Text read by Mary Peters

In January 2021, Julia from Mannheim in Germany wrote about her unusual and interesting job. What has she been up to since then?

When I tell people that I am studying at age 30, they assume something is wrong in my life. At this stage of one’s life, you are supposed to have a family, a mortgage and be settled, with the pitter-patter of tiny feet in the background. This is not what my life is like. Indeed, I was well on the way to this “paradise”. Everything was moving in the right direction. So, it seemed!

Then, I quit my job this year to start over again. I simply pressed the reset button. I applied to study psychology. When my application was accepted, I had mixed feelings. What appears to be simple, was in fact, a little more challenging. The first thing was to explain the reasons for such a change to others. 

I wanted to go back to university, but I had to break the news to friends and especially my family. I was expecting that people would find it difficult to accept my decision, with many arguments against it. It is understandable, because it is financially a risk, at a time when security is becoming more important.

But the result was different. Close friends and my brother were happy for me. They knew about my situation. They were even relieved. I had been sending negative signals in my conversations, and they were just happy for a positive signal. My parents, understandably, were looking for security. My partner prefers security but wants me to be happy. We are a team. It’s ok that he worries because he is the person who is most affected by my decisions. 

Some weeks later, my mother told me that she often speaks about this to her friends. She grudgingly admires my decision. A little role model for opportunities she did not have because times were different then. As the world evolves, people have different opportunities which past generations cannot appreciate. My father was super proud that I was an engineer. But he finds it more difficult as we don’t have so much in common at the moment.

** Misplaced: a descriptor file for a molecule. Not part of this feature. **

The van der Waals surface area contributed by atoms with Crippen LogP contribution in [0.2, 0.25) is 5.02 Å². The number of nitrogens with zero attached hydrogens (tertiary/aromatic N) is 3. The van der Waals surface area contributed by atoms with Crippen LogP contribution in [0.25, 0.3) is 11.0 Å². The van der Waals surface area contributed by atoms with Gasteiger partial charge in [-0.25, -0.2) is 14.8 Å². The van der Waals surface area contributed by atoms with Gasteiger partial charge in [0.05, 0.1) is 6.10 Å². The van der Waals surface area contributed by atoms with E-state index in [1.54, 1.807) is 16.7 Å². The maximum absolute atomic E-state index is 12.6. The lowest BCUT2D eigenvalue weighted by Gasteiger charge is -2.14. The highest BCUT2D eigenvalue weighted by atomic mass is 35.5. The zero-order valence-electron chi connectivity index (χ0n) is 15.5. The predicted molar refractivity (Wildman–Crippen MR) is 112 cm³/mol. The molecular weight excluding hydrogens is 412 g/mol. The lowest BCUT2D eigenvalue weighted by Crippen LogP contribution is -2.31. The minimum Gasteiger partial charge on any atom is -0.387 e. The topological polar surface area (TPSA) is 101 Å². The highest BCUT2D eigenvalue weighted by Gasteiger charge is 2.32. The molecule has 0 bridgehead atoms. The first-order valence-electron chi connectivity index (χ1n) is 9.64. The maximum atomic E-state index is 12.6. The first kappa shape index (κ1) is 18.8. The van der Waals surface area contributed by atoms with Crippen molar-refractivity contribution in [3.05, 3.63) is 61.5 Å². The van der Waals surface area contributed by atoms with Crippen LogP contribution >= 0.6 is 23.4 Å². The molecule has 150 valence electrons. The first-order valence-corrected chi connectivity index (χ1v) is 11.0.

Even if they don’t understand the decision, your loved ones won’t give up on you. A few months later, even the most critical people got used to the facts of my change.

The question here is “What is normal?” or perhaps, “What is right?” I was more afraid of not fitting in with expectations than I was of my academic and financial future.

You should not be afraid of change. Fitting in is not important if you are unhappy. Often people react differently than you think. I wasn’t expecting this. The feeling was one of great relief. I felt understood and supported in most cases. The consequences now are that I am less afraid to say what I want to do. I was sure my decision was right for me, now I am less afraid to talk about it. I learnt that the risk gave me extra security. If you risk something and nothing terrible happens, then it’s ok to take risks.

However, my risk is uncalculated. I do not know where I will be and what I will do in 3 years when I have reached my first goal. It is a new road of discovery. Normally, people who change their lives abruptly, clearly know why and how. In my case, not having a plan goes deeper. It is a contradiction, but I feel I am on the right track. Interestingly, I didn’t have this feeling when the road ahead was well mapped out. It is important, that one can handle situations as they happen. Planning something is often overvalued. You have to be honest with yourself and be able to handle the unexpected. I now feel more confident that this is possible since I have successfully started a new path. 

How can you deal with the unexpected?

You have to be open to new experiences and life. Flexibility is important, creativity helps. But I don’t think that I could have done this step without the friends and family in my life. One needs these people to take risks.

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